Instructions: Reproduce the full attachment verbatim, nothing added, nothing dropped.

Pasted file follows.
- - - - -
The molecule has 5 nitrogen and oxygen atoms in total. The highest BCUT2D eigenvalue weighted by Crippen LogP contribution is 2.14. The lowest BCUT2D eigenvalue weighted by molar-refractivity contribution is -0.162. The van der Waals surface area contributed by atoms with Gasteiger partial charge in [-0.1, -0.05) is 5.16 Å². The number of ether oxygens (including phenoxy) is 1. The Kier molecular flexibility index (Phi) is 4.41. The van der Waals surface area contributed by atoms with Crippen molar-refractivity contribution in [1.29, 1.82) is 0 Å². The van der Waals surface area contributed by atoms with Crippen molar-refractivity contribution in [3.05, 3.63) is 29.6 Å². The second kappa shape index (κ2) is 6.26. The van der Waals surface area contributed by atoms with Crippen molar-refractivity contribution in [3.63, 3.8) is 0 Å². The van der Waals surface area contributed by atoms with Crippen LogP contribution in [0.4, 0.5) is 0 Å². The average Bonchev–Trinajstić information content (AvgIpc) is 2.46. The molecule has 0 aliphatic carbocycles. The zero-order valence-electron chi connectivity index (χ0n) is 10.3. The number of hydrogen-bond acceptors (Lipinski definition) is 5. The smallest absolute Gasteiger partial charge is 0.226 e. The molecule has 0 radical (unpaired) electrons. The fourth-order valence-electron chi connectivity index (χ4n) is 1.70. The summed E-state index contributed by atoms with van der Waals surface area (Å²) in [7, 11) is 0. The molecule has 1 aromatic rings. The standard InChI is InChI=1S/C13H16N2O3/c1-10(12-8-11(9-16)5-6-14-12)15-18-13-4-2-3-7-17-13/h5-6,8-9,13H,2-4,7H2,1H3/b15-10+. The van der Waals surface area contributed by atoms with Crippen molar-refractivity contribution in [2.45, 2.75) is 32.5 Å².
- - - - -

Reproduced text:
The molecule has 5 nitrogen and oxygen atoms in total. The highest BCUT2D eigenvalue weighted by Crippen LogP contribution is 2.14. The lowest BCUT2D eigenvalue weighted by molar-refractivity contribution is -0.162. The van der Waals surface area contributed by atoms with Gasteiger partial charge in [-0.1, -0.05) is 5.16 Å². The number of ether oxygens (including phenoxy) is 1. The Kier molecular flexibility index (Phi) is 4.41. The van der Waals surface area contributed by atoms with Crippen molar-refractivity contribution in [1.29, 1.82) is 0 Å². The van der Waals surface area contributed by atoms with Crippen molar-refractivity contribution in [3.05, 3.63) is 29.6 Å². The second kappa shape index (κ2) is 6.26. The van der Waals surface area contributed by atoms with Crippen molar-refractivity contribution in [3.63, 3.8) is 0 Å². The van der Waals surface area contributed by atoms with Crippen LogP contribution in [0.4, 0.5) is 0 Å². The average Bonchev–Trinajstić information content (AvgIpc) is 2.46. The molecule has 0 aliphatic carbocycles. The zero-order valence-electron chi connectivity index (χ0n) is 10.3. The number of hydrogen-bond acceptors (Lipinski definition) is 5. The smallest absolute Gasteiger partial charge is 0.226 e. The molecule has 0 radical (unpaired) electrons. The fourth-order valence-electron chi connectivity index (χ4n) is 1.70. The summed E-state index contributed by atoms with van der Waals surface area (Å²) in [7, 11) is 0. The molecule has 1 aromatic rings. The standard InChI is InChI=1S/C13H16N2O3/c1-10(12-8-11(9-16)5-6-14-12)15-18-13-4-2-3-7-17-13/h5-6,8-9,13H,2-4,7H2,1H3/b15-10+. The van der Waals surface area contributed by atoms with Crippen molar-refractivity contribution in [2.45, 2.75) is 32.5 Å².